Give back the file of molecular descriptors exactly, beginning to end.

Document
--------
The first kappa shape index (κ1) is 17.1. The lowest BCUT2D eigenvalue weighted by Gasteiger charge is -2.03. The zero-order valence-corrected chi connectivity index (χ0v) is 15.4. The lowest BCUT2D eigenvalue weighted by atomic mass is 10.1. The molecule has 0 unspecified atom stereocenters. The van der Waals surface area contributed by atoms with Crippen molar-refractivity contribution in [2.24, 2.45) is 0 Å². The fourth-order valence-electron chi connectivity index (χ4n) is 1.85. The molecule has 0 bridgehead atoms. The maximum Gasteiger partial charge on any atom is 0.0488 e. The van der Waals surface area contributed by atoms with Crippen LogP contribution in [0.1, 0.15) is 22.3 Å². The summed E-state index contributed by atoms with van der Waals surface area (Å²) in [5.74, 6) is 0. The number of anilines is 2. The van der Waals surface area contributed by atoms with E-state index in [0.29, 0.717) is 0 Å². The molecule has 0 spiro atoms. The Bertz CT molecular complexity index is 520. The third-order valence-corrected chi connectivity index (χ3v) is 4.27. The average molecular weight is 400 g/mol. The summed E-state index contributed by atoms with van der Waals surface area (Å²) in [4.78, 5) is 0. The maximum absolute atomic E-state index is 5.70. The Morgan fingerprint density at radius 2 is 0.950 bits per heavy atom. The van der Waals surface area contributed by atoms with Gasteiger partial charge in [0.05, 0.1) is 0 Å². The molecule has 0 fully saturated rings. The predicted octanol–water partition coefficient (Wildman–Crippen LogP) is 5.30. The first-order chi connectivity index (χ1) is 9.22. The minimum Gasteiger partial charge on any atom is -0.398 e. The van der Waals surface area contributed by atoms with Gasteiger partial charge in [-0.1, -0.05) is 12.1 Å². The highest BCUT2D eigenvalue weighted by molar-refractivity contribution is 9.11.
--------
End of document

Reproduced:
The first kappa shape index (κ1) is 17.1. The lowest BCUT2D eigenvalue weighted by Gasteiger charge is -2.03. The zero-order valence-corrected chi connectivity index (χ0v) is 15.4. The lowest BCUT2D eigenvalue weighted by atomic mass is 10.1. The molecule has 0 unspecified atom stereocenters. The van der Waals surface area contributed by atoms with Crippen molar-refractivity contribution in [2.24, 2.45) is 0 Å². The fourth-order valence-electron chi connectivity index (χ4n) is 1.85. The molecule has 0 bridgehead atoms. The maximum Gasteiger partial charge on any atom is 0.0488 e. The van der Waals surface area contributed by atoms with Crippen LogP contribution in [0.1, 0.15) is 22.3 Å². The summed E-state index contributed by atoms with van der Waals surface area (Å²) in [5.74, 6) is 0. The number of anilines is 2. The van der Waals surface area contributed by atoms with E-state index in [0.29, 0.717) is 0 Å². The molecule has 0 spiro atoms. The Bertz CT molecular complexity index is 520. The third-order valence-corrected chi connectivity index (χ3v) is 4.27. The average molecular weight is 400 g/mol. The summed E-state index contributed by atoms with van der Waals surface area (Å²) in [4.78, 5) is 0. The maximum absolute atomic E-state index is 5.70. The Morgan fingerprint density at radius 2 is 0.950 bits per heavy atom. The van der Waals surface area contributed by atoms with Gasteiger partial charge in [0.05, 0.1) is 0 Å². The molecule has 0 fully saturated rings. The predicted octanol–water partition coefficient (Wildman–Crippen LogP) is 5.30. The first-order chi connectivity index (χ1) is 9.22. The minimum Gasteiger partial charge on any atom is -0.398 e. The van der Waals surface area contributed by atoms with Gasteiger partial charge in [-0.1, -0.05) is 12.1 Å². The highest BCUT2D eigenvalue weighted by molar-refractivity contribution is 9.11.